The M&E Universe is a unique collection of 119 short papers on a variety of topics related to monitoring and evaluation and specifically designed for civil society practitioners. Since launching in May 2019, the Universe has grown to encompass nine distinct sections. With the addition of three new papers in December 2021, the M&E Universe is now complete. This milestone brings to an end the first, two and a half year phase of the M&E Universe project.

INTRAC will continue to maintain the Universe resource, and updates to papers to bring them in line with shifting M&E thinking can be expected in the future. We are very grateful to everyone who has contributed to the papers, particularly Nigel Simister. Nigel wrote the majority of the papers, drawing on his many years’ experience and research, and without him the project would not have been possible.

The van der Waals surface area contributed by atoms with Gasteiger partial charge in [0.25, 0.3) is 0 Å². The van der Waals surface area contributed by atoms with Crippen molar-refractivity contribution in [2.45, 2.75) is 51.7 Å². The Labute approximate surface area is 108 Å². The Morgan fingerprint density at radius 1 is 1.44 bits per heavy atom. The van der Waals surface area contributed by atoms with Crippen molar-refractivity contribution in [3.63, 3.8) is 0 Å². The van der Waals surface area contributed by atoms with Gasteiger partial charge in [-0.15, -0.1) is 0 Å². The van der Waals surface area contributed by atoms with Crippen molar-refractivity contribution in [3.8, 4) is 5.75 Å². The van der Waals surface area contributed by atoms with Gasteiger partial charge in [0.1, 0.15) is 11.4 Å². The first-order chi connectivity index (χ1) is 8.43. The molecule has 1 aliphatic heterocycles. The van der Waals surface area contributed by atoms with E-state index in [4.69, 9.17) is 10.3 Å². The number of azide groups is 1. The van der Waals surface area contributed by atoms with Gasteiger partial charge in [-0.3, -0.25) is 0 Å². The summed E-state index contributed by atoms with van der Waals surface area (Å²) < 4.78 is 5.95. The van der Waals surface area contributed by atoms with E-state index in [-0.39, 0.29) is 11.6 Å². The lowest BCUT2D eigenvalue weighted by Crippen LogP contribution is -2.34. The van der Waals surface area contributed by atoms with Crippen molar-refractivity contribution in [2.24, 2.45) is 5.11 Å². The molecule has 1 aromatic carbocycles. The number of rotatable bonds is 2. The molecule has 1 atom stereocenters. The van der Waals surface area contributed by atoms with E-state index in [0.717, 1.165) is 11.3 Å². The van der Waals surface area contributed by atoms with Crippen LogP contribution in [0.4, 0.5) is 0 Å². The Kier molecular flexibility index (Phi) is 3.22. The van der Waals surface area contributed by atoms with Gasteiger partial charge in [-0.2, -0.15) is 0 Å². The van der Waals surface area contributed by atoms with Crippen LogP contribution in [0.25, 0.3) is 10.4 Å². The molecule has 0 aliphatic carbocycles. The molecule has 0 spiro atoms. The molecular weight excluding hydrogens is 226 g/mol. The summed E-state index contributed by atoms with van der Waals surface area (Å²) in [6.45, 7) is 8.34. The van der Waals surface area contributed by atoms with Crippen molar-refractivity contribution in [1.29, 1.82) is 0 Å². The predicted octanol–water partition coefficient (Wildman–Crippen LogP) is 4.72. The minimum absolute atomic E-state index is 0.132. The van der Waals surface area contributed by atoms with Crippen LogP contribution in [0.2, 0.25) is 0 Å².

New to the M&E Universe? Visit our project page to learn more about the resource, what it contains, and how to use it. If you’re already using the Universe, we would love to hear how it is helping you in your work; visit our Contact Us page to send us your comments, questions and stories.

About the new papers

  • The M&E of humanitarian action: this paper focuses on the many standards and guidelines have been developed to help staff know what kind of M&E is needed to support humanitarian action. The paper was written by Nigel Simister, with contributions from Rod MacLeod and Alison Napier.
  • The M&E of civil society funds: This paper aims to provide a checklist of things to think about when developing an M&E approach for a civil society fund. It is credited to INTRAC, with contributions from Nigel Simister, Dan James, Rod MacLeod, and Jeremy Astill-Brown.
  • The M&E of development education: This paper addresses the challenges of monitoring and evaluating development education, including the issue that development education is often carried out without specific longer-term objectives, making it hard to know where to look for change. It is credited to INTRAC, with contributions from Dan James, Alison Napier and Nigel Simister.

The new papers are available now.